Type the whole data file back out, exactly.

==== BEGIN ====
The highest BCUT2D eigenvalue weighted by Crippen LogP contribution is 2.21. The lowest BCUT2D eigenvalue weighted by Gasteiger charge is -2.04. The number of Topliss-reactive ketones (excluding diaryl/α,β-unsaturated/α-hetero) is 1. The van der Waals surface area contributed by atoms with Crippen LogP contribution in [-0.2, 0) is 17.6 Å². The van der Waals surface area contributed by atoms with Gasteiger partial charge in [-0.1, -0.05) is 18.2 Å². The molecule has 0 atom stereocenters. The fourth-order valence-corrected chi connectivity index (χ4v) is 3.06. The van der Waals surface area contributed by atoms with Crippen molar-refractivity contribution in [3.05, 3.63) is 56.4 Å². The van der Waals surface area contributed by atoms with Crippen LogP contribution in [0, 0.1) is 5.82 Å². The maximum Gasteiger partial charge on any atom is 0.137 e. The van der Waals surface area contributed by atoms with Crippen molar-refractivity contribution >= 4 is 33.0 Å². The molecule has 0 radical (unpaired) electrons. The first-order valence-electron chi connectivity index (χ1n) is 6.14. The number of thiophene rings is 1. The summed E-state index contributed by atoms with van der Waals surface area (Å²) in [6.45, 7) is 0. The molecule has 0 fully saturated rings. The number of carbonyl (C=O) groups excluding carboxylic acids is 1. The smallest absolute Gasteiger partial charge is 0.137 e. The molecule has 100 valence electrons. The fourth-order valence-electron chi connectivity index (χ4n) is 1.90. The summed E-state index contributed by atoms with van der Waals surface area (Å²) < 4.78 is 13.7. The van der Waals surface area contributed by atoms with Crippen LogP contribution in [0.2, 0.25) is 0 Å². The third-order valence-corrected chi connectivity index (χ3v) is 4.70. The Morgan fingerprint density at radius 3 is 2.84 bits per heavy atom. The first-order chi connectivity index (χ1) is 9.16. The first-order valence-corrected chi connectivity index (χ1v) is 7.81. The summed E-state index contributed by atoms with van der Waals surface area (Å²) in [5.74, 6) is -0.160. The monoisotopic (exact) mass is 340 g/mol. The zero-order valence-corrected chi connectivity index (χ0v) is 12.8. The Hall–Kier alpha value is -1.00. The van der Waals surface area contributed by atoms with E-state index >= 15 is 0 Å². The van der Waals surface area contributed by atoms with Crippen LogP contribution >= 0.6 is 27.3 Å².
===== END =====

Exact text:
The highest BCUT2D eigenvalue weighted by Crippen LogP contribution is 2.21. The lowest BCUT2D eigenvalue weighted by Gasteiger charge is -2.04. The number of Topliss-reactive ketones (excluding diaryl/α,β-unsaturated/α-hetero) is 1. The van der Waals surface area contributed by atoms with Crippen LogP contribution in [-0.2, 0) is 17.6 Å². The van der Waals surface area contributed by atoms with Gasteiger partial charge in [-0.1, -0.05) is 18.2 Å². The molecule has 0 atom stereocenters. The fourth-order valence-corrected chi connectivity index (χ4v) is 3.06. The van der Waals surface area contributed by atoms with Crippen molar-refractivity contribution in [3.05, 3.63) is 56.4 Å². The van der Waals surface area contributed by atoms with Crippen LogP contribution in [0, 0.1) is 5.82 Å². The maximum Gasteiger partial charge on any atom is 0.137 e. The van der Waals surface area contributed by atoms with Crippen molar-refractivity contribution >= 4 is 33.0 Å². The molecule has 0 radical (unpaired) electrons. The first-order valence-electron chi connectivity index (χ1n) is 6.14. The number of thiophene rings is 1. The summed E-state index contributed by atoms with van der Waals surface area (Å²) in [6.45, 7) is 0. The molecule has 0 fully saturated rings. The number of carbonyl (C=O) groups excluding carboxylic acids is 1. The smallest absolute Gasteiger partial charge is 0.137 e. The molecule has 100 valence electrons. The fourth-order valence-electron chi connectivity index (χ4n) is 1.90. The summed E-state index contributed by atoms with van der Waals surface area (Å²) < 4.78 is 13.7. The van der Waals surface area contributed by atoms with Crippen LogP contribution in [0.2, 0.25) is 0 Å². The third-order valence-corrected chi connectivity index (χ3v) is 4.70. The Morgan fingerprint density at radius 3 is 2.84 bits per heavy atom. The first-order chi connectivity index (χ1) is 9.16. The first-order valence-corrected chi connectivity index (χ1v) is 7.81. The summed E-state index contributed by atoms with van der Waals surface area (Å²) in [5.74, 6) is -0.160. The monoisotopic (exact) mass is 340 g/mol. The zero-order valence-corrected chi connectivity index (χ0v) is 12.8. The Hall–Kier alpha value is -1.00. The van der Waals surface area contributed by atoms with E-state index >= 15 is 0 Å². The van der Waals surface area contributed by atoms with Crippen LogP contribution >= 0.6 is 27.3 Å².